Still other theologians rejected the “grammatical” approach and opted instead for a theology of the pluralism of religions. I had a professor at Fordham during my doctoral studies who argued that the tower of Babel story instructs us that God has willed the pluralism of religions as a fixed feature of the human condition. Following theologians such as Paul Knitter he argued further that the New Testament’s language concerning the exclusivity of Christ as the means of salvation was not meant to be taken as a hard doctrine but was instead to be viewed as doxological and liturgical language that engaged in the kind of hyperbolic exaggeration that is proper to this genre. Non-Christian religions are not “anonymously” seeking Christ. And the Western, Christian, theology of salvation is not something shared by most other religions. The divine purpose, therefore, behind this pluralism is rooted in the concept of God’s inexhaustible infinity which requires a multiplicity of approaches to tease out differing aspects of the divine nature, which each religion acting like a blindfolded person touching different parts of an elephant which results in true, but partial and differing, descriptions. Or, at the very least, the pluralism is rooted in an apophatic awareness that the realm of the “divine” is ineffable. In this latter scenario, all “thematized” religious doctrines and practices are merely differing human attempts to articulate some aspect of the unthematized realm of spiritual realities.
However, the premises in this latter view cannot be squared with the Catholic faith and, therefore, they must be rejected. At the heart of this approach there is a decidedly anthropocentric turn wherein all religions are viewed as mere human constructs and are the symbolic creations of the mythopoetic imagination. A Catholic theologian who espouses such views may perhaps at least acknowledge that there is something “privileged” about the Christian mythos and that the movement of God’s grace is operative in all mythopoetic constructions. But underneath it all there is a not so subtle rejection of the very concept of a definitive divine Revelation. It is true that God is infinite and ineffable. But if God is a “God who speaks,” a personal God who loves and desires to communicate with creatures he created precisely for this communion of communication, then we simply cannot rule out in advance that God really has disclosed Himself to us in definitive and adequate ways. Nor should we allow the egalitarian ethos of modernity to disparage the idea that God could choose to reveal Himself in a privileged way in a singular historical action to a particular community of believers. The New Testament makes this clear and affirms that to “see Jesus” is to “see the Father” and that Christ really is “The Way, the Truth, and the Life,” apart from whom there is no salvation. The attempt to view such language as merely hyperbolic doxology is simply ad hoc exegetical legerdemain, and is thoroughly at odds with the faith of the apostolic Church. Finally, we see once again that there is a hidden religious particularism embedded in this approach since the view that God is largely uncommunicative, unknowable, and unthematizable in an Absolute Revelation, is a form of apophaticism that is incompatible with the Catholic affirmation that God has indeed vouchsafed to us a definitive and privileged self-disclosure. Apophaticism is legitimate and necessary since in all analogical predications there is always a “greater dissimilarity.” But for the Catholic this apophaticism must be a moment within a larger “Kataphatic” Revelation, the ongoing mystery of which is the result, not of darkness, but of an excess of light.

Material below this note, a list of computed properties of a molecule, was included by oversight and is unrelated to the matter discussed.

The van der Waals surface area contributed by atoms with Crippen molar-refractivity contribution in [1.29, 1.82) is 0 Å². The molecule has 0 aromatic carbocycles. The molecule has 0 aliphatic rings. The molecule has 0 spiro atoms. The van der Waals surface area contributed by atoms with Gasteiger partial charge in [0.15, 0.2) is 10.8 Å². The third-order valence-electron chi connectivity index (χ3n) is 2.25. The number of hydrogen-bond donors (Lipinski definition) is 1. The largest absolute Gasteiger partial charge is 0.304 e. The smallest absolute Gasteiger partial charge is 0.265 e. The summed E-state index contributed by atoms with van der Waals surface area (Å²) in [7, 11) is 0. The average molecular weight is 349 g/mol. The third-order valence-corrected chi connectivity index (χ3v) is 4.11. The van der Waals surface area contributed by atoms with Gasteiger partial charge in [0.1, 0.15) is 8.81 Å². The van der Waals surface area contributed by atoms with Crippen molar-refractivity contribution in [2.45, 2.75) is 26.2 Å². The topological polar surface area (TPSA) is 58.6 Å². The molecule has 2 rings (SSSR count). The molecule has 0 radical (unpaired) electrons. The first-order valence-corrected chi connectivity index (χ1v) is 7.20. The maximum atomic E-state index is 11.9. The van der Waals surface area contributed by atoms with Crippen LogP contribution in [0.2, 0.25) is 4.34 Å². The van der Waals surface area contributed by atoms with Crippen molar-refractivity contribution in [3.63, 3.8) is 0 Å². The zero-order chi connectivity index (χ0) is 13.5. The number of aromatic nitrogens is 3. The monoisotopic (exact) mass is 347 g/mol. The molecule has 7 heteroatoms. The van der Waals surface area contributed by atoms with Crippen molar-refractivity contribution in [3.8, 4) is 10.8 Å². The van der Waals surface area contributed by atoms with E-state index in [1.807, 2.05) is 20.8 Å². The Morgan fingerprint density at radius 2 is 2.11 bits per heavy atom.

Therefore, the task of properly understanding the conciliar opening to the movement of God’s grace outside of the visible Church must look elsewhere than the views I have outlined here. Rahner’s anonymous Christianity, the rad trad ecclesial exclusivism, and the religious relativism/pluralism approaches all fail. In my view, some version of an inclusive Christology gives us the most fruitful path forward. But in order to avoid Rahner’s metaphysical flat-lining of grace wherein the transcendental, anthropological tail is wagging the Christological dog, we must deepen our understanding of several related issues. Namely, what does “salvation” mean? What, exactly, are we saved from? How does Christ “achieve” this salvation? What is the Church’s vocation in light of this concept of salvation? How is the grace of this salvation communicated to the broader, non-Christian world? And if it is so communicated, why do we “need” the Church and her sacraments? These are the themes I will be taking up in the next several posts.
Thanks for your patience. This was a long one.
Dorothy Day, pray for us.